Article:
The history of Russia-Ukraine strained relations dates back to the seizure of Ukraine by the Russian empire during the 17th century. Due to its geographic significance, Ukraine has always remained an attraction for many conquerors including Mongols, Polish and Lithuanian forces for several centuries. It formally became part of the Union of Soviet Socialist Republic (USSR) in 1922 after the communist revolution of 1917 until the disintegration of USSR in 1991.
Russia and Ukraine, two independent states are currently at war. Historically, the support of Russia existed more in the eastern side of the country as compared to the western coast primarily due to ethnic linkages. The eastern coast of Ukraine remained under Russian rule earlier than the western coast of the state. These ethnic and external linkages always posed challenge towards maintaining cohesion in Ukraine. Furthermore, the Russo-Ukraine crisis resurfaced after the annexation of Crimea by the Russian forces in 2014. The republic of Crimea wished to seek more support from the European Union. In order to follow suit, the Crimean nation protested to overthrow the leadership of pro-Russian president, Viktor Yanukovych.
The diplomatic relations between US and Ukraine were established in 1991 after the disintegration of USSR, which are always seen a security threat by Russia. Since then, Ukraine was considered as one of the important allies of the US in the Central Asian region. Simultaneously Ukraine also craved for the membership of the North Atlantic Treaty Organization (NATO). Its decision of joining NATO was however unacceptable to the Russian government particularly for two reasons i) article (v) of the NATO states that security against any member state by an adversary shall be considered against all NATO member states, and ii) to contain the control of United States (US) over Ukraine.
Ukraine became the third-largest nuclear weapon country with the disintegration of USSR. Budapest Memorandum of security assurance signed on December 5, 1994, by the US, United Kingdom (UK) and Russia vowed to be the key players in providing and ensuring security to Ukraine in the future both internally and externally, if required. As a newly emerged independent state, it also aspired to seek the international recognition and doing so, Ukraine was asked to become a non-nuclear-weapon state. Additionally, in order to pursue the membership of the Non-Proliferation Treaty (NPT), it was also mandatory for Ukraine to give up all its nuclear arsenal. Hence, abiding by the Memorandum, it joined NPT as a non-nuclear weapons state in 1994.
While agreeing to the Budapest Memorandum and giving up all its nuclear stockpile, Ukraine expected US intervention as a legal compulsion or a guarantee, when it comes to states survival and sovereignty. Ukraine pledged to surrender all its nuclear weapons stockpile in the exchange for economic assistance, political and security assurance.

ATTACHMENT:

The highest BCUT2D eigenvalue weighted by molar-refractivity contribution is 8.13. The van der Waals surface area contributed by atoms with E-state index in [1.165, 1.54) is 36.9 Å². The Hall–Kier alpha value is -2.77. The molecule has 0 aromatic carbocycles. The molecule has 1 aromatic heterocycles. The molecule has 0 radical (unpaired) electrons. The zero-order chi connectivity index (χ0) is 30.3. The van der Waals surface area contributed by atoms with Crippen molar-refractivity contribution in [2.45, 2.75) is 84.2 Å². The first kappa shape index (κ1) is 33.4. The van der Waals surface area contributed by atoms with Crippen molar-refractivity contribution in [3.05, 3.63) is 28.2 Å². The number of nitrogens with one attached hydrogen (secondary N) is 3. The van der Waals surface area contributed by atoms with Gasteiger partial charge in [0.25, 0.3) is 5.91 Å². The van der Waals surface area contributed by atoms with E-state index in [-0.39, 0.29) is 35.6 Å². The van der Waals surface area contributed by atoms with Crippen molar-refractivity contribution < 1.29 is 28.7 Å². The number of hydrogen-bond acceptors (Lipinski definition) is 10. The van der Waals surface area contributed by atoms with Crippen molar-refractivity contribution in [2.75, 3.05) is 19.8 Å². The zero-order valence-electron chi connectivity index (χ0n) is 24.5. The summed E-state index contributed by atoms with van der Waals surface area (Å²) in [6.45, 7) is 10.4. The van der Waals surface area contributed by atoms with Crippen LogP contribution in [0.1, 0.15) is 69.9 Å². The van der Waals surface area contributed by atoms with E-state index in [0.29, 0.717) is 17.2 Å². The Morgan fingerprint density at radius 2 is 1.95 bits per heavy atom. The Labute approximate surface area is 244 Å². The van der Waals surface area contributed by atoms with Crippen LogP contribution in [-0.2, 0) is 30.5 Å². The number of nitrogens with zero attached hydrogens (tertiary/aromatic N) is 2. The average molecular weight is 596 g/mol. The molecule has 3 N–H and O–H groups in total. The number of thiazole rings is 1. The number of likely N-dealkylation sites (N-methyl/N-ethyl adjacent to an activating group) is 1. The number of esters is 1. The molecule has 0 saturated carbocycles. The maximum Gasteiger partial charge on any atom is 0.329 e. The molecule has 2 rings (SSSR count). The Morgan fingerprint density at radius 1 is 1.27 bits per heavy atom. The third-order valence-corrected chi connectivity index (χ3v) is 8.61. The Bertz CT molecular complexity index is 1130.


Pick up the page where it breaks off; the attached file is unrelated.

The Russian invasion of Ukraine, in February this year, has breached the sovereignty of Ukraine. Unfortunately, Budapest Memorandum did not work ideally, as US avoided the direct involvement in current Russia-Ukraine conflict and started pledging indirect support to Ukraine. The U.S is assisting Ukraine in withdrawing the Russian forces from the country but situation is yet unclear. Moscow, despite strict obligations and restrictions imposed by the major powers and the international established regime, does not wish to repeal, but rather stands firm with its objectives.
While analyzing the situation of Ukraine, serious questions are being raised on Ukraine’s decision to surrender nuclear capability in lieu of security agreement and guarantees. It has been experienced in the past that retaining nuclear weapons have mostly ensured deterrence against external aggression, particularly in the Cuban Missile Crisis of 1962 that resulted in the notion of Detente which means the relaxation of tension; however, the efficacy of nuclear deterrence has also been noticed in the Kashmir dispute.
The invasion of Ukraine may have raised concerns between the have and have-nots. Thus, creating a very complex situation with regard to the national security of states from the external threat. The state, while keeping in view the significance of nuclear weapons, may think of developing it, particularly the weaker ones. The failure of the international established regime and the major powers for not protecting the sovereignty of other countries as promised in the previous agreements will not be a good precedence for future of non-proliferation efforts. Therefore, the states may consider the development of nuclear weapons as an authentic or guaranteed source of security for its sovereignty. The weaker states efforts to develop and excel in technological domain may pose a challenging environment on the globe. The world is already facing nuclear dangers in various domains that may be China-US tug of war, or India-Pakistan crisis stability or North Korea.
As great powers appear lacking in ensuring integrity and sovereignty of smaller states, the nuclear weapons will assume greater significance for the weaker nations. The objectives of nuclear non-proliferation, arms and disarmament may become a distant dream, if the economic, political, social or strategic aspirations of these states are not catered. The provision of the assured security mechanism by the international established regimes as well as the major powers could be the only way to avoid the nuclear proliferation in future.
Dr. Rahat Iqbal is currently working as an Associate Director Research at the Center for International Strategic Studies (CISS), Islamabad, Pakistan. She holds a Ph.D. Degree in International Relations from University of Peshawar, Pakistan. She can be reached at [email protected] or can be followed on twitter@rahatiqbal4